Category Archives: Good things

CO left or right handed?

Should you cast on (CO) with the knitting needle in your right or left hand? Does it matter?

If you care to know the answers, read on.

It all started with the Long Tail (LT) CO method. I learned this all-purpose CO from my late Aunt Iris when I was little (and it always brings back fond memory of learning it with my two sisters). Aunt Iris was right-handed; and I’m, well, mostly right-handed. We did the LT CO with the needle in the left hand. Eventually I discovered that the usual way to do this CO is with the needle in the right hand. So I determined to try the norm, it was easier than I expected and in no time I was able to CO with the other hand. Naturally, I started wondering — “Does it matter”?

The answer is: Yes, it matters because you’ll get different result. This applies to other COs with the CO edge looking different for front and back. When you’re working flat and if you want to have the “pretty” side or a specific side of your CO edge on the right side (public side) of your project, it will be handy to be able to CO with either hand. For me, the pretty edge of the LT CO is the edge that faces me as I CO. Compare the two in the photos below.

LT CO with needle in right hand – the usual way. Notice the “pretty” edge is facing you as you CO, but you need to flip to the other side to work the first row.

LT CO with needle in left hand. Notice the “pretty” edge is also facing you as you CO, but you don’t need to flip to the other side to work the first row.

 

 

 

 

 

 

 

 

 

 

 

 

When I’m knitting flat, if my first row is a right-side (RS) row, I CO with needle in my left hand. If my first row is a wrong-side (WS) row, I CO with the needle in my right hand. Try it out and see. Simply CO few stitches with either method and see which edge is facing you when you begin to knit the first row.

What about working in the round? There’s no dilemma, I CO with the needle in my right hand as usual. Unless for some reason, I want the “pretty” edge on the WS, then I CO with the needle in my left hand.

Finally, here’s my trick to remember which hand to hold the needle: RS with right hand. When working in the round, which is always worked from the RS, hold the needle with right hand. When working flat, just do the opposite, hold the needle with left hand.

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My Favorite Little Gadget

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I am fond of these little versatile Clover Locking Stitch Markers.  They make my crochet and knit projects even more enjoyable.  They are easy to clip on and to remove, and my yarn does not get caught in them.  The pointy end is just right and does not pierce the yarn or my fingers. The more I use them, the more I love them.  They are particularly good for crochet projects, I use them:

  • to mark my stitches, keep track of stitch increases and decreases
  • to mark buttonhole placement
  • as stitch holder when I want to take a break or try on the wip (work-in-progress) piece — no more accidental unravelling  for me
  • as a “frog stopper” —  clip it to where I want to stop ripping, and rip back without worrying about frogging past where I shouldn’t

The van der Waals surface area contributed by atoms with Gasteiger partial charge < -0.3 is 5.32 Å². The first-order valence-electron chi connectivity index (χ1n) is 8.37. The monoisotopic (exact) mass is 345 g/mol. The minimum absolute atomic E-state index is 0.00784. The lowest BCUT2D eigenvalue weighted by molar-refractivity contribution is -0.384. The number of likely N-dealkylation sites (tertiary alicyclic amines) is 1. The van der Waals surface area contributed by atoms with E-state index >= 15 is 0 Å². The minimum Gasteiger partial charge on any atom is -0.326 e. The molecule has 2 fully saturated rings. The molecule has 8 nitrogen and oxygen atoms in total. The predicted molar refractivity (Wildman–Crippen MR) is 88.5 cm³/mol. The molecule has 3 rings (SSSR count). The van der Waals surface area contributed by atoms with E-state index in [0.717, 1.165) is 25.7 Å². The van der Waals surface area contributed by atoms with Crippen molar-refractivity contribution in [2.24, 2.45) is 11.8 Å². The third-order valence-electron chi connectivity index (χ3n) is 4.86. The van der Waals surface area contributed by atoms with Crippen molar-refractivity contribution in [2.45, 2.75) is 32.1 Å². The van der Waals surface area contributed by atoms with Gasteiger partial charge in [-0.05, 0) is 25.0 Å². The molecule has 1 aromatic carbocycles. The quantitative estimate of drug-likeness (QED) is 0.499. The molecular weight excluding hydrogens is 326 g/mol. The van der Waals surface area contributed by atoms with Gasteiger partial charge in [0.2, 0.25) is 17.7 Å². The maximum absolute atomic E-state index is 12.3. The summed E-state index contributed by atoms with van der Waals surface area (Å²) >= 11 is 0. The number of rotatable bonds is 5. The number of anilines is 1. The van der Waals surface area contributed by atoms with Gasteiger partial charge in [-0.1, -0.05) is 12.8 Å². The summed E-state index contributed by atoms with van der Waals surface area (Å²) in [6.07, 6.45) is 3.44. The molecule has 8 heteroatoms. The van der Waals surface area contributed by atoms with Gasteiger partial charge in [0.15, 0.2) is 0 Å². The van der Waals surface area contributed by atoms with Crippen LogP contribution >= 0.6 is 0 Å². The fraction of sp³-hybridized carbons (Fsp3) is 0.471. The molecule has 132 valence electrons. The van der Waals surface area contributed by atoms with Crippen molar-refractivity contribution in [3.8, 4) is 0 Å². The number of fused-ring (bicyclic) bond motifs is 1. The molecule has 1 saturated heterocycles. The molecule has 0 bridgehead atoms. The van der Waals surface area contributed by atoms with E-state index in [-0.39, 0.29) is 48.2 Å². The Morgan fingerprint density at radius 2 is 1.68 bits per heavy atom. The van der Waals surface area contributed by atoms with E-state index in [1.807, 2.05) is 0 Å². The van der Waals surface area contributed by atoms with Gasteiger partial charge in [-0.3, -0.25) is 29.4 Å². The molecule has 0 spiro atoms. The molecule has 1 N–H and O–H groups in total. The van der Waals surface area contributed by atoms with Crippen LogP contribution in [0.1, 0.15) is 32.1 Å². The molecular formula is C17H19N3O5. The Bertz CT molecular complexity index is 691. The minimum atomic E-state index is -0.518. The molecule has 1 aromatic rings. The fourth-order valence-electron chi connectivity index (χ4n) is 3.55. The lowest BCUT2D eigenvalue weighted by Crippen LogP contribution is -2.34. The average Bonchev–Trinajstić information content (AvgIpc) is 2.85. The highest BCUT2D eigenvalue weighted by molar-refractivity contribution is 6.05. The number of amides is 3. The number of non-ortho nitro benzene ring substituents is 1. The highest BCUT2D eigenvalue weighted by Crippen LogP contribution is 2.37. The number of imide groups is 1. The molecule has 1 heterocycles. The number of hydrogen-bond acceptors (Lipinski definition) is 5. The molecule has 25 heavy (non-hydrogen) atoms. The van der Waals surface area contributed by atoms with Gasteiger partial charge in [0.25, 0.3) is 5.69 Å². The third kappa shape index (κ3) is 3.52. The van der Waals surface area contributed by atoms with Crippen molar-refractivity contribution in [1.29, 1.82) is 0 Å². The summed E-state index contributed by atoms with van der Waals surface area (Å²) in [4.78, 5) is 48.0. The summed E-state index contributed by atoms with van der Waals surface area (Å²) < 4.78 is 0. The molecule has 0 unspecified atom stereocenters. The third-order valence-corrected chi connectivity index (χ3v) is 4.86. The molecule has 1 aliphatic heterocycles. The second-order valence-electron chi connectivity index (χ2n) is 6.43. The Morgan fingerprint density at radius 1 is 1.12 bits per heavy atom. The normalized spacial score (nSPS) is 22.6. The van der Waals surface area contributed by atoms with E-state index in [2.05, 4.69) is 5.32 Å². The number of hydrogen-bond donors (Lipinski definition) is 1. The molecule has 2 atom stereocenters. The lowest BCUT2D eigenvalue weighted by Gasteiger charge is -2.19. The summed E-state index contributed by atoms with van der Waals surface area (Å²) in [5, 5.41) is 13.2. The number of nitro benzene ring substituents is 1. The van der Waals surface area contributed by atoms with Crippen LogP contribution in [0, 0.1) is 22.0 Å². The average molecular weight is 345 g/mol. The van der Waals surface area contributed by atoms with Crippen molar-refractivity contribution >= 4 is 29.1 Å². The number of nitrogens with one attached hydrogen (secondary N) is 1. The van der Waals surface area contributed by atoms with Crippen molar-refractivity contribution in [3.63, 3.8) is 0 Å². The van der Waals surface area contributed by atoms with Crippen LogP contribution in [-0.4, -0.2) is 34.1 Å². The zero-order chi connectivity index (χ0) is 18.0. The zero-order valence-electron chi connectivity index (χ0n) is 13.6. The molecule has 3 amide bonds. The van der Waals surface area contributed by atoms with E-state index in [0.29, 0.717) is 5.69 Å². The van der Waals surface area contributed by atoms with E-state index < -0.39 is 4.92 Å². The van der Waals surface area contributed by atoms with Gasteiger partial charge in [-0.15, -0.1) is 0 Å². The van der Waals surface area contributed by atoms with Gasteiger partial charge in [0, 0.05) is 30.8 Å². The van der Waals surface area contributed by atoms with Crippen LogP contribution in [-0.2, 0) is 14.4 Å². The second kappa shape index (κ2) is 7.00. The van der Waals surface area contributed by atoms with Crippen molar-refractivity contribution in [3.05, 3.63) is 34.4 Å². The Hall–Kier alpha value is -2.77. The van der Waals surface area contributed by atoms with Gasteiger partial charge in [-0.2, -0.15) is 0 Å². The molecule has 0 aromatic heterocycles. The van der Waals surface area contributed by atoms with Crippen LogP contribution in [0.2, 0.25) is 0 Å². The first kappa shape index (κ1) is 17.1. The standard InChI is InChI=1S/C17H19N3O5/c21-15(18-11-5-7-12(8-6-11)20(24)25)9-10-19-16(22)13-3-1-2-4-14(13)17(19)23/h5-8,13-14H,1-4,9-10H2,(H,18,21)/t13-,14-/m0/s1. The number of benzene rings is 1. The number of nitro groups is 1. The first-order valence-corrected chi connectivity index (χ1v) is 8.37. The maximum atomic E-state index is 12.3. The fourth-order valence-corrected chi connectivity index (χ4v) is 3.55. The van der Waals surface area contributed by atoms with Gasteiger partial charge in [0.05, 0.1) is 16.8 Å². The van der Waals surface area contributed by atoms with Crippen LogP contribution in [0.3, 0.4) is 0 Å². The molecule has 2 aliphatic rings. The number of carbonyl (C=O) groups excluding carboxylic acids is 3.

If you’re still using safety pins and paper clips like I did, it’s time to say goodbye to them and buy a pack of these little cuties.

 

ZERO effort Simple DIY Light Box

I was planning to make a DIY cardboard photography lightbox after some online research.  The DIY part is rather easy, though required a bit of time and patience (which I unfortunately lack). Ultimately, the most difficult part is to come across a good cardboard box.  In the end, I managed to retrieve a 60-Qt toy storage box from my grown-up kids.  And I’m all set, after finding few more items readily at home :

  • a piece of white light-weight fabric for draping over the box to diffuse the light
  • a white cardboard for “infinity” background
  • a couple of halogen lamps for lighting

No handy/crafty-woman work involved, zero, zip, nada.

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Large clear storage box + white light-weight fabric

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Drape fabric over box, put white cardboard in box for background, turn on the lamps, and presto! Lights, camera, action!

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End result photo — scarf project using 12mm needles and super bulky yarn, taken in a basement room without windows (i.e. no natural light at all).

Magic of Blocking

Blocking is my favorite step of finishing a knit/crochet garment.  A finished project, especially with lace pattern stitches, will benefit from this final finishing step.  The photos below show the before and after. The result is a cardigan with the lace and stitch pattern opened up and smoothed out, looking polished and professional.

unblocked

before blocking

blocked

after blocking

Blocking can be quite simple:
– soak garment in lukewarm water for 1/2 to 1 hour
– gently squeeze out  water
– roll garment in towel to absorb water, repeat with another towel if necessary
– lay garment on blocking mat, gently stretch or push into shape as per the specified dimensions according to size schematic
– pin where necessary (usually the button bands require some pinning) using rust-proof pins

And that’s all there is to it!

blocking

blocking on mat